Opening Doors to Higher Education
In January I attended the beautiful memorial service for Richard B. Fisher ’57 at Riverside Church in New York. The very moving reminiscences of his family and friends told the story of a young boy, stricken with polio at the age of 8, who attended both William Penn Charter School and Princeton on full scholarship. The promise and potential that both institutions saw in this brilliant and determined young student were fully realized as Dick rose to become the chairman of Morgan Stanley and a man who gave with extraordinary generosity both his time and resources to so many educational and cultural institutions, including, of course, his beloved alma mater. Dick served Princeton as a charter trustee from 1984–1994 and chaired the board of PRINCO, our investment company. But what is less well known is that Dick created opportunity for others through his support of financial aid for students both at home and abroad. The four funds associated with his name have generated more than 200 scholarships, reflecting Dick’s conviction that the opportunity for a Princeton education should be available to every qualified student, independent of socio-economic status.
My predecessor, Bill Bowen *58, has argued compellingly that “in American higher education today, the continued— successful—pursuit of excellence depends on opening wider the gates of opportunity.” Unless academia lends its weight to society’s efforts to nurture the talents and broaden the horizons of all children, the pool of candidates on which we draw will be a shallow one, however sparkling its surface.
Education holds the surest key to social and economic mobility, particularly at a time of increasing specialization in employment and competition from abroad. It also ensures that national leadership, broadly defined, does not become the birthright of one class or race or gender. The face of higher education has changed dramatically since World War II, but as Bill reminds us, our work is by no means done. According to figures he has assembled, the probability of both taking the SAT and scoring above 1200 is approximately six times higher for students from America’s top income quartile than it is for students from the bottom quartile. Indeed, the best predictor of SAT scores is now family income. While many factors are responsible for this imbalance, the widening gap between our nation’s richest and poorest public schools is among the most disturbing. In 2001–2002, according to a national study released this fall, school districts with the highest levels of poverty received $868 less per child in local and state support than those with the lowest levels of poverty.
The failure of some public schools to give their students the tools they need to prosper, coupled with the corrosive effects of poverty on families and communities, presents a challenge that we at Princeton must confront, even though we cannot hope to overcome it overnight or on our own. There are a number of things we are doing, however. Thanks to the generosity of alumni, we are leading our peers in finding new ways to lessen the financial burden on students and their families, including our groundbreaking “no-required-loan” policy. The impact of this policy has been palpable: this year and last, 52 percent of our freshmen received financial aid, up from 38 percent just seven years ago, and 7 percent of the last three admitted classes are the first members of their families to attend college.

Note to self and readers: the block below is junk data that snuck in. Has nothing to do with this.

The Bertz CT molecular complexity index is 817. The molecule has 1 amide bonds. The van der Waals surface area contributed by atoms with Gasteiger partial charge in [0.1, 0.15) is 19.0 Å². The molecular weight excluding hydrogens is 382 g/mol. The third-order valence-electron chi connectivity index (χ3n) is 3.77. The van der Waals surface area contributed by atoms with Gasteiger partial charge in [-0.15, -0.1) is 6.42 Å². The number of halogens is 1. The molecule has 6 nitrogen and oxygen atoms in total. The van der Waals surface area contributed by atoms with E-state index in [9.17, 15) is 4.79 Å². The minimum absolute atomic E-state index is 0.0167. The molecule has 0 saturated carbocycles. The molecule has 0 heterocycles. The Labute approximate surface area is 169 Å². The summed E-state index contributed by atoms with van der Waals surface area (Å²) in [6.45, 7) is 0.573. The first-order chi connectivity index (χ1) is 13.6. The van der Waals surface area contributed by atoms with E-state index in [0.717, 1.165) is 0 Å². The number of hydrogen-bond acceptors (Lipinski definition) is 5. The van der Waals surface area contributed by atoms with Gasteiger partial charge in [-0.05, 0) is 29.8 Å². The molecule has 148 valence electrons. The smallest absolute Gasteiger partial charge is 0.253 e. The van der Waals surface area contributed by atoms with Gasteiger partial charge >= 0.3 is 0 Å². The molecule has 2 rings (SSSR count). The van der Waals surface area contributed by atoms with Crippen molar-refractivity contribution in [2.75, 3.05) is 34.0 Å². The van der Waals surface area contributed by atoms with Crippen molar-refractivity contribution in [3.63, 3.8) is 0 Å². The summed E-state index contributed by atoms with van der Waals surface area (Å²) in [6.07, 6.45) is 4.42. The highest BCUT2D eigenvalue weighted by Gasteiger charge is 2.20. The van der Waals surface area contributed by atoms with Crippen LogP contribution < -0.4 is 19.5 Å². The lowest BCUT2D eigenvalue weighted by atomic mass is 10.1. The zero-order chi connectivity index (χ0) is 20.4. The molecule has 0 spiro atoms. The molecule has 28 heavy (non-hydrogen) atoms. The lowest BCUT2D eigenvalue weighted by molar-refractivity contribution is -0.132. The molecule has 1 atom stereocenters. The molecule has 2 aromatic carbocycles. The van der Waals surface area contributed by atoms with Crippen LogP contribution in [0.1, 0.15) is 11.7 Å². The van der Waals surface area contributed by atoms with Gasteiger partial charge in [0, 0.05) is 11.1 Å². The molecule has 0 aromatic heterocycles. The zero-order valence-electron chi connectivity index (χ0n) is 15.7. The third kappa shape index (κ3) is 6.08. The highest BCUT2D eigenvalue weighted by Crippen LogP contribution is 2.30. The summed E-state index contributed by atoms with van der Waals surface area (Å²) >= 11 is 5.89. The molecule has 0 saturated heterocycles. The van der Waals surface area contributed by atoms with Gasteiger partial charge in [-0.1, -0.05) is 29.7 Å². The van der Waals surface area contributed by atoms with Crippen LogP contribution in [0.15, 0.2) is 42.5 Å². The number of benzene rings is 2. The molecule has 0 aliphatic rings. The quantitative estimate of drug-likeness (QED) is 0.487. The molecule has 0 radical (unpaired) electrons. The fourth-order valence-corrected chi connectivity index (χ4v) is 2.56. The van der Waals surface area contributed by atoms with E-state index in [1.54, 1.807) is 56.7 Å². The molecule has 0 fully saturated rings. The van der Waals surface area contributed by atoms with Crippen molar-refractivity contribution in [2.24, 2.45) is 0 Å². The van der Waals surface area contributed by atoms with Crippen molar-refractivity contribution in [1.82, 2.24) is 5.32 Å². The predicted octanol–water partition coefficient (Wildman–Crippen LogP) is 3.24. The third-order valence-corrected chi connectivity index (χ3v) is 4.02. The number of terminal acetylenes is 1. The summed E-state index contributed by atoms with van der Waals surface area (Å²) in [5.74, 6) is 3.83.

One of our most important initiatives this year was to increase the amount of time admission officers are on the road, enabling them to visit a wider range of high schools, including many that have not traditionally sent significant numbers of graduates to Princeton. In their meetings with these students, admission officers make every effort to dispel the notion that Princeton is a place where “other” people go and that the cost of a Princeton education is prohibitive.
It is not sufficient, however, merely to identify those rare students who have succeeded against all the odds. We must also be prepared to provide assistance to disadvantaged students well before they graduate from high school. The Princeton University Preparatory Program (PUPP) has given high school students from Princeton, Trenton, and Ewing a unique opportunity to spend three summers on our campus, where the skills and confidence they need to gain admission to selective colleges and universities are developed. Three years ago, when I wrote about this program in these pages, I expressed the hope that some of PUPP’s graduates would return to Princeton. Two have done just that, while their 18 classmates have been admitted to colleges and universities ranging from Columbia to Vassar.
The success of this program is not unique; organizations that share its objectives have helped countless young men and women to realize their potential. Insofar as we can advance the mission of these organizations, we do so, often working with our own alumni: men and women like Raj Vinnakota ’93, co-founder of the SEED School of Washington, D.C., and Melissa Wu ’99, deputy director of New York’s TEAK Fellowship, both of which sent their first graduates to Princeton this year.
Some may worry that these efforts will only increase the number of disappointed applicants, which is one of the reasons we are expanding the student body by 11 percent commencing in 2007. But I believe that the alternative—to limit our search for excellence to schools whose high yields and abundant resources negate the need for extra effort on our part—would be far worse, not just for us but for our nation.